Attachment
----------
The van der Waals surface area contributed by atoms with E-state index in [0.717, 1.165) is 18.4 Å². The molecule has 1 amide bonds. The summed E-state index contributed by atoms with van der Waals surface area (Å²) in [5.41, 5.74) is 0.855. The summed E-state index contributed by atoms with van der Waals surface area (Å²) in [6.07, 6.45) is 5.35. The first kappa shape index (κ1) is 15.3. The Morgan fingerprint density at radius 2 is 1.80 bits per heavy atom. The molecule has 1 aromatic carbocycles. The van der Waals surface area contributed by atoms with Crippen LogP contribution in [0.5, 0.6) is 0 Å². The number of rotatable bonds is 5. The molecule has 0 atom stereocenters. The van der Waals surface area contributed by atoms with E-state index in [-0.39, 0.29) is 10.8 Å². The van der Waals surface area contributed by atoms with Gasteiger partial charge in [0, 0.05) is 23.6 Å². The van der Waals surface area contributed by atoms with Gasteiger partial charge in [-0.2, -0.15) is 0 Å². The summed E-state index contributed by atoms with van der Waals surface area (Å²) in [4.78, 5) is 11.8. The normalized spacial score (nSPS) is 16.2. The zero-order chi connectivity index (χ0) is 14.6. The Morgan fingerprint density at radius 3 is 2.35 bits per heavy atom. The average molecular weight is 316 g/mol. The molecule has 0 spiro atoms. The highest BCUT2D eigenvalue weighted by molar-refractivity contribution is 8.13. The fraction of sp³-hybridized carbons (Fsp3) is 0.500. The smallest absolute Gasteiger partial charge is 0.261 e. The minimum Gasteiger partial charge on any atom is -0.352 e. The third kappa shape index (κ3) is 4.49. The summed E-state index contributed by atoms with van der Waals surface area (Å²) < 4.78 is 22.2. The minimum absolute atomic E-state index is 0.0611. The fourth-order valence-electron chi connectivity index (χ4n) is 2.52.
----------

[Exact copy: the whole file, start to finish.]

The van der Waals surface area contributed by atoms with E-state index in [0.717, 1.165) is 18.4 Å². The molecule has 1 amide bonds. The summed E-state index contributed by atoms with van der Waals surface area (Å²) in [5.41, 5.74) is 0.855. The summed E-state index contributed by atoms with van der Waals surface area (Å²) in [6.07, 6.45) is 5.35. The first kappa shape index (κ1) is 15.3. The Morgan fingerprint density at radius 2 is 1.80 bits per heavy atom. The molecule has 1 aromatic carbocycles. The van der Waals surface area contributed by atoms with Crippen LogP contribution in [0.5, 0.6) is 0 Å². The number of rotatable bonds is 5. The molecule has 0 atom stereocenters. The van der Waals surface area contributed by atoms with E-state index in [-0.39, 0.29) is 10.8 Å². The van der Waals surface area contributed by atoms with Gasteiger partial charge in [0, 0.05) is 23.6 Å². The van der Waals surface area contributed by atoms with Gasteiger partial charge in [-0.2, -0.15) is 0 Å². The summed E-state index contributed by atoms with van der Waals surface area (Å²) in [4.78, 5) is 11.8. The normalized spacial score (nSPS) is 16.2. The zero-order chi connectivity index (χ0) is 14.6. The Morgan fingerprint density at radius 3 is 2.35 bits per heavy atom. The average molecular weight is 316 g/mol. The molecule has 0 spiro atoms. The highest BCUT2D eigenvalue weighted by molar-refractivity contribution is 8.13. The fraction of sp³-hybridized carbons (Fsp3) is 0.500. The smallest absolute Gasteiger partial charge is 0.261 e. The minimum Gasteiger partial charge on any atom is -0.352 e. The third kappa shape index (κ3) is 4.49. The summed E-state index contributed by atoms with van der Waals surface area (Å²) < 4.78 is 22.2. The minimum absolute atomic E-state index is 0.0611. The fourth-order valence-electron chi connectivity index (χ4n) is 2.52.